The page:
In her ballet classes there were more girls than boys. However, later in life, when she started working in IT, she noticed more male employees. Sometimes she had to put in more effort than everyone else on the team. Glass ceiling and gender stereotypes are present in Kazakhstan, but as someone who prefers to stay focused on solutions, not on problems, Catherine broke the rules. She learned how to communicate and negotiate better, to take initiative, to manage and plan her career.
”I believe that women need more role models and an encouraging community around them to consider a career in IT and make their first steps towards it. That is what helped me a lot when I was making my first steps. I joined several meetups, attended lots of workshops, programming nights, and conferences where I met women who had a similar path to mine. Sharing problems with each other, working together through solutions helped me overcome many obstacles and doubts,” says Catherine.
When she started her career in IT, she did not know much about it, but it didn’t take much time for her to discover a program for young leaders from Central Asia that helped young professionals get cultural and work experience. After she applied and successfully went through their selection process, she learned all about Data Analytics/Data Science job families.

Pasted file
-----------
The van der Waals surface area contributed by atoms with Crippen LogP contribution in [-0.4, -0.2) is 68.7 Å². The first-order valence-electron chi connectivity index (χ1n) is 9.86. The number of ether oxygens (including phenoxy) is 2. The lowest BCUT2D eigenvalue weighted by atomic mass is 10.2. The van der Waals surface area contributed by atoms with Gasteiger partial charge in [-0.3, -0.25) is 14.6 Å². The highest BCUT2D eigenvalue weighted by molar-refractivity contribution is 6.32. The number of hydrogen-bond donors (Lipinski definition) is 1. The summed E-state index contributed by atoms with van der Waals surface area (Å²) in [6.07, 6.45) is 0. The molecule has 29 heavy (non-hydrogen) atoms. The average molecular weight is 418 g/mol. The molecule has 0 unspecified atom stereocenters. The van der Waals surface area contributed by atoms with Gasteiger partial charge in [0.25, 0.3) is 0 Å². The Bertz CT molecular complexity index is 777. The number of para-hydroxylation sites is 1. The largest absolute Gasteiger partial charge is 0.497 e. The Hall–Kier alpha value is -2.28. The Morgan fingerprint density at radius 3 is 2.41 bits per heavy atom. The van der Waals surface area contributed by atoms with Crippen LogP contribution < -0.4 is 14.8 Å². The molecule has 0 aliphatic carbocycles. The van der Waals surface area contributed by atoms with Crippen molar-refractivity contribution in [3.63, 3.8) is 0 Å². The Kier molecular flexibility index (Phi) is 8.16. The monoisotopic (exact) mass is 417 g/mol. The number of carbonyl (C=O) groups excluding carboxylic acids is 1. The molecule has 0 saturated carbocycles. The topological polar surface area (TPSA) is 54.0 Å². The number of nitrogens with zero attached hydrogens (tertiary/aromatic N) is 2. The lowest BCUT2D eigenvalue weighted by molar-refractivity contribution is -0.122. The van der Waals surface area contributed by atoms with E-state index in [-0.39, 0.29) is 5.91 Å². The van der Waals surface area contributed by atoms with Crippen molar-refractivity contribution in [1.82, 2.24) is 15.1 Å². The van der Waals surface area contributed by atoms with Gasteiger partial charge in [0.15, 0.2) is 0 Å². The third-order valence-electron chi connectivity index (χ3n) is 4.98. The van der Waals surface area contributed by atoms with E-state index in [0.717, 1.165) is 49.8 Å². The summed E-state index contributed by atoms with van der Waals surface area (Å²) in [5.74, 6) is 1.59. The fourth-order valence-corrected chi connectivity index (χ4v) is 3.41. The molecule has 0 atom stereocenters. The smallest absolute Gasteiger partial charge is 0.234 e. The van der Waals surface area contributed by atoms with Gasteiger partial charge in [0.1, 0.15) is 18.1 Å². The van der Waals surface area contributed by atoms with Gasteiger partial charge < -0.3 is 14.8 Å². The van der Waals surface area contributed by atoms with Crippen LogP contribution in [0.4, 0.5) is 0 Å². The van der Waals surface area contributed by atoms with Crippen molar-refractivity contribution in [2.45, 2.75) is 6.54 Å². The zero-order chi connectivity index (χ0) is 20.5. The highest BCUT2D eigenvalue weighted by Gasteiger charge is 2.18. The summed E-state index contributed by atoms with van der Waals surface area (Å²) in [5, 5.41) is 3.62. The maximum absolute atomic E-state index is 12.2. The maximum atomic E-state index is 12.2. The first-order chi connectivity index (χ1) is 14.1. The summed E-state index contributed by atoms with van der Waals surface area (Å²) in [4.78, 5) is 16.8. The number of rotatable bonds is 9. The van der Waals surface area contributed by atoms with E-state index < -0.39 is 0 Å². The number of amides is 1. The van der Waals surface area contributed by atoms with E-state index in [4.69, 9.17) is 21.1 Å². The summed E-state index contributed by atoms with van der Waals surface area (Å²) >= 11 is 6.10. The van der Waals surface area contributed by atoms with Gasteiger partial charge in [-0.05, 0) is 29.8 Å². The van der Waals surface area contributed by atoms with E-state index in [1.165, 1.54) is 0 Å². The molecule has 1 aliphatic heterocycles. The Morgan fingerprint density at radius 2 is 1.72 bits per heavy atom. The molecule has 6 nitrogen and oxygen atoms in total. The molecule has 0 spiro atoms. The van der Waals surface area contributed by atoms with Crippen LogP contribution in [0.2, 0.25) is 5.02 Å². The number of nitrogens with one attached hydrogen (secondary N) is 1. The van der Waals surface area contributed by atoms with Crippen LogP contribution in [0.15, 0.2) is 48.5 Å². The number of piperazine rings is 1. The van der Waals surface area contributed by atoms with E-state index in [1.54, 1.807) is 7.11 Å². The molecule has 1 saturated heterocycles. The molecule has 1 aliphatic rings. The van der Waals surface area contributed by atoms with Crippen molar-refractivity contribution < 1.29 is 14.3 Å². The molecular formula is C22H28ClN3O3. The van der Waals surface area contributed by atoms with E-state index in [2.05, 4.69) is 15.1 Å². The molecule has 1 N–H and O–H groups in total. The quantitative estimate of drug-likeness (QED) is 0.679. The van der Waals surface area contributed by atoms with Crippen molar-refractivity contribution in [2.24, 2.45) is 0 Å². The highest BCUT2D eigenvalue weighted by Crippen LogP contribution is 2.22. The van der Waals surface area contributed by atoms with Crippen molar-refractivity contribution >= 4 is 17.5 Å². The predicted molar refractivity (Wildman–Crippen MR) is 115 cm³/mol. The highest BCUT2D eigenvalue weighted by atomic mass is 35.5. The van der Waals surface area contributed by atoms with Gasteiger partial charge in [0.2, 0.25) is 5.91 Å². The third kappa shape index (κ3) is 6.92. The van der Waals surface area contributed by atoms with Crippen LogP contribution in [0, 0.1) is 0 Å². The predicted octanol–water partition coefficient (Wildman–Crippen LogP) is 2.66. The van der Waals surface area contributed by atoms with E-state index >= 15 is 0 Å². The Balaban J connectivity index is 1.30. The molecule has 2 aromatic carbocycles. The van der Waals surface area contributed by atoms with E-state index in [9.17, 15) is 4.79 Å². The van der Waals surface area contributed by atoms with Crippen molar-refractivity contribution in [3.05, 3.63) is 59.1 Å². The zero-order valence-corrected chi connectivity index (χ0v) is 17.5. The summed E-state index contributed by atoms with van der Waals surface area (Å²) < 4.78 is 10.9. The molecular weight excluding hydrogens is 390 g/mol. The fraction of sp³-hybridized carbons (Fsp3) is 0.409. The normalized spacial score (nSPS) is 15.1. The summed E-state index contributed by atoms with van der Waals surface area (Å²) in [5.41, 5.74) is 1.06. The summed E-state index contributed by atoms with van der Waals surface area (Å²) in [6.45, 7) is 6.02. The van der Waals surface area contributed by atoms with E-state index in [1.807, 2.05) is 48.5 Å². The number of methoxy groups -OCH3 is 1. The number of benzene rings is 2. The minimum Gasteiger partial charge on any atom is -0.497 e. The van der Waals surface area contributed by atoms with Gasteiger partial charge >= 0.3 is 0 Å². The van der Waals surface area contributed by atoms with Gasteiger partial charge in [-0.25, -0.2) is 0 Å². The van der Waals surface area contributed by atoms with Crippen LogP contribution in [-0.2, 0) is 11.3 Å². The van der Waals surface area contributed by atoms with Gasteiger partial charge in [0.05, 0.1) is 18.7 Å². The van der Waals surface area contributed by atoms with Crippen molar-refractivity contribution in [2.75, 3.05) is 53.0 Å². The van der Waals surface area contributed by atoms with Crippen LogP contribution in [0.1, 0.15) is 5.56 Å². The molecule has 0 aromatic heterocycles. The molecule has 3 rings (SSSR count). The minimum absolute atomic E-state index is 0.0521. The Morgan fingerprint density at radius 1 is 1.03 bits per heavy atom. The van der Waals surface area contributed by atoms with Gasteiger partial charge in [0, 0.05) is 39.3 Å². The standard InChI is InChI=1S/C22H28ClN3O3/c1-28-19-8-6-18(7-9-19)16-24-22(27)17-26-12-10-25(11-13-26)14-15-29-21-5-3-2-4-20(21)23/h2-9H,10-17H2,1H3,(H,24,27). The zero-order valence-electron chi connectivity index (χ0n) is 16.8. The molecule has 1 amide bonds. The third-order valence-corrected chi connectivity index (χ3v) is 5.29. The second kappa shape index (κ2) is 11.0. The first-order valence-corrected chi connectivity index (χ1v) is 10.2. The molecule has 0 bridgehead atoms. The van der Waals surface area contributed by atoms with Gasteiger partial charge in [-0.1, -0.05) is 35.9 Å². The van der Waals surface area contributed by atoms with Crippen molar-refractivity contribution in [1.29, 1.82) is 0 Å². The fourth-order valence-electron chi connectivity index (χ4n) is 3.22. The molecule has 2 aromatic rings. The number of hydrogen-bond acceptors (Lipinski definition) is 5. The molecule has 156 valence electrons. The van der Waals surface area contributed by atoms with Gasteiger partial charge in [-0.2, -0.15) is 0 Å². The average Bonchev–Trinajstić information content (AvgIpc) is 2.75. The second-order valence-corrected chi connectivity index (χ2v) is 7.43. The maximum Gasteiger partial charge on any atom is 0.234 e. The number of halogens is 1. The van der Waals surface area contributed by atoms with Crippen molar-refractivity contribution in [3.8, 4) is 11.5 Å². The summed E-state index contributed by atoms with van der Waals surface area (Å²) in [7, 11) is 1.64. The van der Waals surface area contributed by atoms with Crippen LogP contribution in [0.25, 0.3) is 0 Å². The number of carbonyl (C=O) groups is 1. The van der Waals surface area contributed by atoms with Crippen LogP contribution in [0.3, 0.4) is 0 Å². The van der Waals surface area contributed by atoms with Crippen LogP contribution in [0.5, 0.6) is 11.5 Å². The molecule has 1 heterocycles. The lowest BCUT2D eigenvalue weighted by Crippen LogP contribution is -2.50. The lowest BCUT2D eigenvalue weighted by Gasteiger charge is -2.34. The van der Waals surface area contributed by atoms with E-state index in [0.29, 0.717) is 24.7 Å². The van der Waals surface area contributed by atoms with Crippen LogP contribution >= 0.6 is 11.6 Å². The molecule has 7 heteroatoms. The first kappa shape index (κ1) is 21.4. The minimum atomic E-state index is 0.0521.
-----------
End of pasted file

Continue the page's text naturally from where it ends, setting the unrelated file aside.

“You were the only one whose eyes lit up when we asked about Excel, you should really try Data Analytics,” said two CEOs from the US companies who were interviewing her at the final round. “They also recommended that I learn PowerBI,” explains Catherine.
After five months of analyst training, she fell in love with projects involving PowerBI. Now the terms she learned did not include plie, tendu, battement degage. She loved building dashboards, using new words like API, ETL and she picked up SQL, which helped her do her work more efficiently. Soon after reviewing her progress and results, she got an offer to work on a project with Microsoft.